We can see from the last phrase ‘just this is the end of suffering’ that the Buddha is describing Nirvana (which he defines as the end of suffering, and which is generally defined as the end of suffering) or what is Vedanta would be called The Self (Atman).

In his description the Buddha is also explaining that in Nirvana ‘there is no earth, no water, no fire, no air…‘, ie. by negating the appearance of the four classical elements he is stating that in nirvana there are no phenomenal arisings whatsoever. He continues this theme by stating ‘there is neither this world, not another world…neither sun nor moon… no coming, no going…

See the PDF file here to see this same process of cessation of all phenomenal arisings being described in Vedanta.

The ‘Unmoving’, that which requires ‘no support’, the ‘Unaffected’

The Buddha then goes on to describe what in Vedanta would be called the Self – the Buddha states it is ‘…not moveable, it has no support‘. In Vedanta it would be said to be immovable or unchanging (that which moves can change, that which doesn’t move does not change) and self-shining, meaning it supports itself. In Vedanta, the word ‘ananda’ which means happiness or bliss means the cessation of suffering. Hopefully it is fairly clear that the teachings are pointing to the same basic thing!

In verse two of the same Nibbana Sutta (Udana 8.2) The Buddha speaks of ‘the Unaffected‘, which is clearly another name for the Vedic notion of Self, by which craving and all phenomenal appearance (Maya in vedanta) is ended. Every phenomenal appearance is within the realm of ‘the affected’, so what is this ‘unaffected’ but the True Self?:

It’s hard to see the Unaffected,
for the Truth isn’t easily seen.
Craving is pierced
in one who knows;
For one who sees,
there is nothing.

In liberation there are no thoughts or desires

As we have already quoted from verse 3 at the top of the post, let us proceed to verse 4. In verse 4 of the Nibbana Sutta the Buddha explains that one who has not found the ‘Unaffected’ (ie. the True Self) remains dependent (on phenomenal objects) and so ‘wavers’. This wavering refers to the movements of the mind, ie. what we would call thoughts and desires. Here is verse 4 (Udana 8.4):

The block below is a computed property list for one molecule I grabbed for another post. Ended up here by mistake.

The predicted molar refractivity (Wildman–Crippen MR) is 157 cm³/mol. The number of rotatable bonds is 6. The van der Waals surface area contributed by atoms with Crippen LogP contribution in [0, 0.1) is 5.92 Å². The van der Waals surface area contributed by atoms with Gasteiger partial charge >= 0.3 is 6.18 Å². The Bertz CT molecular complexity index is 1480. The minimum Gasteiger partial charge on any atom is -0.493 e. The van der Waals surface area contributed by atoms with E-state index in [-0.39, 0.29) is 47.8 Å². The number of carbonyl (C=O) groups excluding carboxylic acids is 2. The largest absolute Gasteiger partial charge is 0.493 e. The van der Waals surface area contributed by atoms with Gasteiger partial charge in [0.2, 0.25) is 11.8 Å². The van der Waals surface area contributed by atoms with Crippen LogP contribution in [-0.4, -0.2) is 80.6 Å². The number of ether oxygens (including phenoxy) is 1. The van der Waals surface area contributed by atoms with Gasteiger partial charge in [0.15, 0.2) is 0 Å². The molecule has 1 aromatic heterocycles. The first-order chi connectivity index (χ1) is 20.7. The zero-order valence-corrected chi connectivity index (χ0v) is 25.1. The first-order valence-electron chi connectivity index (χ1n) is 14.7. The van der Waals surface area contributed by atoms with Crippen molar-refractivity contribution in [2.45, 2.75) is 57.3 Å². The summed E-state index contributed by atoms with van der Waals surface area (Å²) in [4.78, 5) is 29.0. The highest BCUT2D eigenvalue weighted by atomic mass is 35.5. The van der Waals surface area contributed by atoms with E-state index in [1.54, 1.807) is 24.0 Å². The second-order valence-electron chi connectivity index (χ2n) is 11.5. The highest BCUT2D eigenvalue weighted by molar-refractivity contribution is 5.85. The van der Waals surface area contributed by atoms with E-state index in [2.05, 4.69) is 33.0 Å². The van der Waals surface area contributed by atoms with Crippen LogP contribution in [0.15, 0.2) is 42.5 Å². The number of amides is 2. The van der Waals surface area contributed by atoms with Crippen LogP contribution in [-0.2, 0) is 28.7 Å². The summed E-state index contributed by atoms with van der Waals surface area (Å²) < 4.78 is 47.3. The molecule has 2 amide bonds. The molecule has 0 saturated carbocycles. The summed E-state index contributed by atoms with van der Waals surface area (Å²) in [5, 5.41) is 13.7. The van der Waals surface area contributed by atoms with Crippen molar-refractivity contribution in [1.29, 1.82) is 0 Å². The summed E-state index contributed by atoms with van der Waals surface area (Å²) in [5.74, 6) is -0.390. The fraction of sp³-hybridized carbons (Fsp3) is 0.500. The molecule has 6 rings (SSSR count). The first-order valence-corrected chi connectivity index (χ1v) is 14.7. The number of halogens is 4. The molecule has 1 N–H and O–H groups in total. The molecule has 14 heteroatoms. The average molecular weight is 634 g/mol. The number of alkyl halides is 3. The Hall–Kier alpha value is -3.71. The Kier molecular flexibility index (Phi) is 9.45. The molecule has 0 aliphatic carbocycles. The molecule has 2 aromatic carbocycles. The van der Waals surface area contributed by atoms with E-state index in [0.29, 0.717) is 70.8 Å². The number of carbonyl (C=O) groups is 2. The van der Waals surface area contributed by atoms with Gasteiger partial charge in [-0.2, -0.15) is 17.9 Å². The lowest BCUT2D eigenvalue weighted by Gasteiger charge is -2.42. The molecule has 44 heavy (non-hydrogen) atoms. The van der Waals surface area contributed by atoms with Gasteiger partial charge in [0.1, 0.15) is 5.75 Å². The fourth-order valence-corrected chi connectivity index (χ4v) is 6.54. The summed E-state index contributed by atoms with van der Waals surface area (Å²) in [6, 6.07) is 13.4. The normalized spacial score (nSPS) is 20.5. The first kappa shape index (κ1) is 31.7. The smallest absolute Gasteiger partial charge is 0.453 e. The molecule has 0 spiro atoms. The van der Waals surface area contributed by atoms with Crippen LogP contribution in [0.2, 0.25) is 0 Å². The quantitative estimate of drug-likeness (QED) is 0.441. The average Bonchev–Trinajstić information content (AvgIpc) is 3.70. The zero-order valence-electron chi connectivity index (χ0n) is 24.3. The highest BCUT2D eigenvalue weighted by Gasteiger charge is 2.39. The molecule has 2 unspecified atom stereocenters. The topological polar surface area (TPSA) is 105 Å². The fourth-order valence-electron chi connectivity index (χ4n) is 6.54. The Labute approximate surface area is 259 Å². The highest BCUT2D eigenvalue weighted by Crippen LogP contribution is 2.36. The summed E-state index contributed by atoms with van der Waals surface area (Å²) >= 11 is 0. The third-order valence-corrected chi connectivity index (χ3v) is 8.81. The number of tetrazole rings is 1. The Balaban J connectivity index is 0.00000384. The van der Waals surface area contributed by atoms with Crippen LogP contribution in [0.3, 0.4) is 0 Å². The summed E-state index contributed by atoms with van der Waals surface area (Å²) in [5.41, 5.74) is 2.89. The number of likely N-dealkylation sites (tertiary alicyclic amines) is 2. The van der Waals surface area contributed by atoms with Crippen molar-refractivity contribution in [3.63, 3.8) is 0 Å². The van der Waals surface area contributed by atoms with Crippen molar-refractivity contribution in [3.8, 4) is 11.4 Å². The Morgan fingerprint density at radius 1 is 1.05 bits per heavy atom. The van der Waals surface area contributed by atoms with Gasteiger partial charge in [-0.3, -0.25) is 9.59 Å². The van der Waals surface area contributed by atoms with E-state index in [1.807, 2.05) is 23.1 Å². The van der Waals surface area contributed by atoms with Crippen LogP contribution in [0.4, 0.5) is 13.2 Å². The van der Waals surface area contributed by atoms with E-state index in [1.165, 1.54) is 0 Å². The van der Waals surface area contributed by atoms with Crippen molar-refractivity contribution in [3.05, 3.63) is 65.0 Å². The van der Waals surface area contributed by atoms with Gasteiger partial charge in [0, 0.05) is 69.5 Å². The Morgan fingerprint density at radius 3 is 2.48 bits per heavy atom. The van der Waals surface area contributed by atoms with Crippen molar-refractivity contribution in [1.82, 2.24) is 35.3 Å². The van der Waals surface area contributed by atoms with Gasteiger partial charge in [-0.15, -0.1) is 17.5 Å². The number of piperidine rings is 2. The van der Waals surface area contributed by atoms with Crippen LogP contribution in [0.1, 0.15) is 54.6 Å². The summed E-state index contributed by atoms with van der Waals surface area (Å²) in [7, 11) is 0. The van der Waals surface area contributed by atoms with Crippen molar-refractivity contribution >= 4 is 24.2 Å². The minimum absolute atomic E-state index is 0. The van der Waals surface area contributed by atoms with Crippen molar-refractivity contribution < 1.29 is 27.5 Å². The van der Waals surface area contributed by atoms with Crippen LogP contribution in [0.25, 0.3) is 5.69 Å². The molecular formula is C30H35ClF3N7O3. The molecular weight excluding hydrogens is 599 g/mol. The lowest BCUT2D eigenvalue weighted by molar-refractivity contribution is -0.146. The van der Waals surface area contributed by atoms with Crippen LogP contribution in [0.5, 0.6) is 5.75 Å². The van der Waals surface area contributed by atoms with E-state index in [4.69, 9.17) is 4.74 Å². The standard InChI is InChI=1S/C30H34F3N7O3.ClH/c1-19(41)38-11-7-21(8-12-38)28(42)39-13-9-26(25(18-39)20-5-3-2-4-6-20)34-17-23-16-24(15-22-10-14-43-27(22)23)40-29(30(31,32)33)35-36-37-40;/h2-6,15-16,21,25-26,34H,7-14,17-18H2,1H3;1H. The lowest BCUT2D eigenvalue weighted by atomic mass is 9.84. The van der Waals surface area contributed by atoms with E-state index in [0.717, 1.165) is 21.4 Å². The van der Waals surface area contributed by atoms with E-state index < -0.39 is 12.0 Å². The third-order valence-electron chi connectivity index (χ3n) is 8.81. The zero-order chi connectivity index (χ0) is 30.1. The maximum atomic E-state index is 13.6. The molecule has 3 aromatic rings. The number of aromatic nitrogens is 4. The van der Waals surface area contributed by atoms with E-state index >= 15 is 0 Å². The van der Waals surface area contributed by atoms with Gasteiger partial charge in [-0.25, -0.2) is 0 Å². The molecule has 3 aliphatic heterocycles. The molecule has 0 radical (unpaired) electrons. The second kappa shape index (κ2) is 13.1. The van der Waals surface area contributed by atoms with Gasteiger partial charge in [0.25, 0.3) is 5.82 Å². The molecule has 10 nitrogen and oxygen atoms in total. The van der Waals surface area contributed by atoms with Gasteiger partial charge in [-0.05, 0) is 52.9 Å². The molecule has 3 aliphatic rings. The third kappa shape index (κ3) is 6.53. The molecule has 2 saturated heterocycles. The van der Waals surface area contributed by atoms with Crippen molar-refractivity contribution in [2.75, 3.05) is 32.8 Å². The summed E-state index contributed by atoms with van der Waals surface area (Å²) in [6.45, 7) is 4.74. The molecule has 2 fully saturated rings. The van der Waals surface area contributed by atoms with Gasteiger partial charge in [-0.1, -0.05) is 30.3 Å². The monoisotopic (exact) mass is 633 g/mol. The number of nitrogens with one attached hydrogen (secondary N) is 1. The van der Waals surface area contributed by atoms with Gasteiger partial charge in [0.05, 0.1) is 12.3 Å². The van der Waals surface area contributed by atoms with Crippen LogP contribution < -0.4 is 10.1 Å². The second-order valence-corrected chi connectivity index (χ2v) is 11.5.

One who is dependent has wavering. One who is independent has no wavering. There being no wavering, there is calm. There being calm, there is no desire. There being no desire, there is no coming or going. There being no coming or going, there is no passing away or arising. There being no passing away or arising, there is neither a here nor a there nor a between-the-two. This, just this, is the end of suffering.

See how Sri Ramana Maharshi explains this here.

Cessation of time and space in Liberation

In the above verse 4 the reference to ‘there being no passing away or arising’ not only indicates no arising phenomena in liberation, but also the cessation of time itself. Similarly the reference to ‘there is neither a here nor a there nor a between-the-two’ refers to the cessation of perception of space.

We can see that the teachings are referring to what in Vedanta is known as ‘non-duality’, or advaita, Oneness beyond the illusions of ego, separation, time and space

See this described here in Vedanta teachings.

The ‘Stainless’, the ‘Sorrowless’, the ‘Blissful’

In verse 5, the final verse of this Nibbana Sutta, the Buddha states the following, continuing the theme of the need to efface all desires, wants and cravings. Note how he refers to ‘stainless’ and ‘sorrowless’ and ‘blissful’ – could be be referring to what in Vedanta would be called the Self? I think so!: